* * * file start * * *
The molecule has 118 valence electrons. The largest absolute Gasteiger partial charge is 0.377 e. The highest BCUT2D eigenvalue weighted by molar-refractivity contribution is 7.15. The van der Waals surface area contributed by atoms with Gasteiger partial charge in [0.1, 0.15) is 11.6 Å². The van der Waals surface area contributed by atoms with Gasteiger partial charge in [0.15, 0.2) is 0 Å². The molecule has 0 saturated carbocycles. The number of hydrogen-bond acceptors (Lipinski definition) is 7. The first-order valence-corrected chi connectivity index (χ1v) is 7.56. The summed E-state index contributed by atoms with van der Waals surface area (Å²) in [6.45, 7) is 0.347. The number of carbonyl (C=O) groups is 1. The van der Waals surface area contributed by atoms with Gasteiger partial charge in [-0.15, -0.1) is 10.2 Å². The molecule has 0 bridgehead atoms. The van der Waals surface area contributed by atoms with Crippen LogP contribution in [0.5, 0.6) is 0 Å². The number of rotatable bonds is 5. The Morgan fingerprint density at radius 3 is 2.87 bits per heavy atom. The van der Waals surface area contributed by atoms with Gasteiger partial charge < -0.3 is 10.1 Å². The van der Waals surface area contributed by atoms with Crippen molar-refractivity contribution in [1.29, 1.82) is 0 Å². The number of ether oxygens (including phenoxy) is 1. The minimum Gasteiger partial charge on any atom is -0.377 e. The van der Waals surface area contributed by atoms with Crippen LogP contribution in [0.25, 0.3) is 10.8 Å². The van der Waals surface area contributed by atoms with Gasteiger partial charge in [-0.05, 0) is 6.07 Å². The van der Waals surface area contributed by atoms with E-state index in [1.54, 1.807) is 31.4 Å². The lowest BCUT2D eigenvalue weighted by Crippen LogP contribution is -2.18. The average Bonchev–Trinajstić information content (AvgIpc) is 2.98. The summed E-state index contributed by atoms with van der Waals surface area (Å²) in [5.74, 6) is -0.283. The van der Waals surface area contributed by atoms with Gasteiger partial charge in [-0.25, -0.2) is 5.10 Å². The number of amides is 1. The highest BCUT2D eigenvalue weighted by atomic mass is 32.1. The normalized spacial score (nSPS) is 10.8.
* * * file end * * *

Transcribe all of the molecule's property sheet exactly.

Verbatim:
The molecule has 118 valence electrons. The largest absolute Gasteiger partial charge is 0.377 e. The highest BCUT2D eigenvalue weighted by molar-refractivity contribution is 7.15. The van der Waals surface area contributed by atoms with Gasteiger partial charge in [0.1, 0.15) is 11.6 Å². The van der Waals surface area contributed by atoms with Gasteiger partial charge in [0.15, 0.2) is 0 Å². The molecule has 0 saturated carbocycles. The number of hydrogen-bond acceptors (Lipinski definition) is 7. The first-order valence-corrected chi connectivity index (χ1v) is 7.56. The summed E-state index contributed by atoms with van der Waals surface area (Å²) in [6.45, 7) is 0.347. The number of carbonyl (C=O) groups is 1. The van der Waals surface area contributed by atoms with Gasteiger partial charge in [-0.15, -0.1) is 10.2 Å². The molecule has 0 bridgehead atoms. The van der Waals surface area contributed by atoms with Crippen LogP contribution in [0.5, 0.6) is 0 Å². The number of rotatable bonds is 5. The Morgan fingerprint density at radius 3 is 2.87 bits per heavy atom. The van der Waals surface area contributed by atoms with Gasteiger partial charge < -0.3 is 10.1 Å². The van der Waals surface area contributed by atoms with Crippen molar-refractivity contribution in [1.29, 1.82) is 0 Å². The number of ether oxygens (including phenoxy) is 1. The minimum Gasteiger partial charge on any atom is -0.377 e. The van der Waals surface area contributed by atoms with Crippen LogP contribution in [0.25, 0.3) is 10.8 Å². The van der Waals surface area contributed by atoms with Gasteiger partial charge in [-0.05, 0) is 6.07 Å². The van der Waals surface area contributed by atoms with E-state index in [1.54, 1.807) is 31.4 Å². The lowest BCUT2D eigenvalue weighted by Crippen LogP contribution is -2.18. The average Bonchev–Trinajstić information content (AvgIpc) is 2.98. The summed E-state index contributed by atoms with van der Waals surface area (Å²) in [5.74, 6) is -0.283. The van der Waals surface area contributed by atoms with Gasteiger partial charge in [-0.25, -0.2) is 5.10 Å². The number of amides is 1. The highest BCUT2D eigenvalue weighted by atomic mass is 32.1. The normalized spacial score (nSPS) is 10.8.